So, when news stations reported in October of 2018 that Hurricane Michael was expected to hit the Florida Panhandle, it wasn’t surprising when many residents opted to shelter in place. Travis Watkins, manager of the Mercury test facility in Panama City, and Mercury-sponsored B.A.S.S. angler Drew Benton were among the Floridians of Panama City who opted to ride it out. The two had never met, but they both survived similar challenges from Hurricane Michael.
Here are their perspectives.
BEFORE THE STORM . . .
“Being from Florida, we have hurricanes on the regular,” said Benton. “So, hearing about a storm coming on TV is not a big deal to us. It’s typical to stay, and that’s kind of the mindset that a lot of Floridians have toward hurricanes. Nobody left. It caught everybody off guard.
“We went to bed the night before the storm thinking it was a Category 2. We didn't anticipate it intensifying the way it did. We prepared as we normally would for a storm of that magnitude, but what hit us . . . no one could be prepared for that.”
“Thirty-six to 24 hours before the storm, we were told to expect a Category 2 to 3 storm,” said Watkins. “Just six hours before Hurricane Michael was expected to hit, news began predicting the storm may reach Category 5 levels.”
When Hurricane Michael hit Panama City just after noon on October 10, 2018, residents were not prepared for the catastrophic damage experienced by the city. A Category 2 to Category 3 storm was expected; what the region got was a destructive Category 5 hurricane – the biggest ever to hit Panama City.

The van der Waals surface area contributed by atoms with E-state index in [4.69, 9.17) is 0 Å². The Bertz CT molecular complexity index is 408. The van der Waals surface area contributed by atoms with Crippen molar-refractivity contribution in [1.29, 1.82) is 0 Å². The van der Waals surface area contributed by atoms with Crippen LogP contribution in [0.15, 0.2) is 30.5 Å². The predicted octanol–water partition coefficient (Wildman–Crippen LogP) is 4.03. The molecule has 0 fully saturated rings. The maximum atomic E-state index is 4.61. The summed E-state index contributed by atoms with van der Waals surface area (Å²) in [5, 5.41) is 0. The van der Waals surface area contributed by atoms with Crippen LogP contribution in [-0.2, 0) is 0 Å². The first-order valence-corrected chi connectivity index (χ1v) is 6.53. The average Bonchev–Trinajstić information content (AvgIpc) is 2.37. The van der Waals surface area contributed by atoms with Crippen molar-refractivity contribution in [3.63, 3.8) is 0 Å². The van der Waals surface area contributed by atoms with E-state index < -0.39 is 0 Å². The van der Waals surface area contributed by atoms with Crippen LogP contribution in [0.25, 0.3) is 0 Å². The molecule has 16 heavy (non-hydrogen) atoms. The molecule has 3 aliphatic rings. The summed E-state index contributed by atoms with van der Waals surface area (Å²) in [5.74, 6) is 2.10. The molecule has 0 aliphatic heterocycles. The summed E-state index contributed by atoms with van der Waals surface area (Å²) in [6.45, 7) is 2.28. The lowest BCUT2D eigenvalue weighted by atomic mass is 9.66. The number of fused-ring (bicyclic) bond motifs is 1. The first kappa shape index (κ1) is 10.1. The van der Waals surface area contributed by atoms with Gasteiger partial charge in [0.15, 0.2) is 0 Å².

With so little advance notice regarding the intensity of the storm, many residents simply didn’t have enough time to evacuate. With only two-lane roads leading out of town, the probability of getting caught in traffic was high. For Benton and Watkins, their families factored greatly into their decisions to stay, rather than risk getting caught in the storm in a vehicle. Both, however, said they would have evacuated had they received more advance notice of the storm’s severity.
DURING THE STORM . . .
For hours, Hurricane Michael ravaged Panama City homes. Benton and his family spent the duration of the storm in the hallway of his brick ranch home, and he likened the sound of the storm to a freight train barreling down the track.
“I've never experienced pressure and a trembling of the earth the way it did,” said Benton. “You could feel the house shaking and vibrating. I knew it was getting bad when we had about six trees already on the roof and you couldn't see a tree standing upright outside any window of the house. Everything was either blown over or snapped off.”
Meanwhile, Watkins and his family found a quiet zone insulated from the worst of the storm by huddling together in a small office on the south of their home. But the north side of Watkin’s home was getting hammered.
“At one point the upstairs back doors blew in, shattering the glass,” said Watkins. “The northside bay doors downstairs also blew in. I opened the door to the office to see what happened. I saw the doors blown wide open. So, I foolishly tried to run out there and close them and just as I was about to get the doors closed all the way, another massive gust of wind came, and it literally chucked me across the room.
“It's a defeating feeling, knowing that the doors were open and water was just pouring in, and there was nothing I could do about it.
AFTER THE STORM . . .
“After the storm? Words can’t describe after the storm,” said Watkins.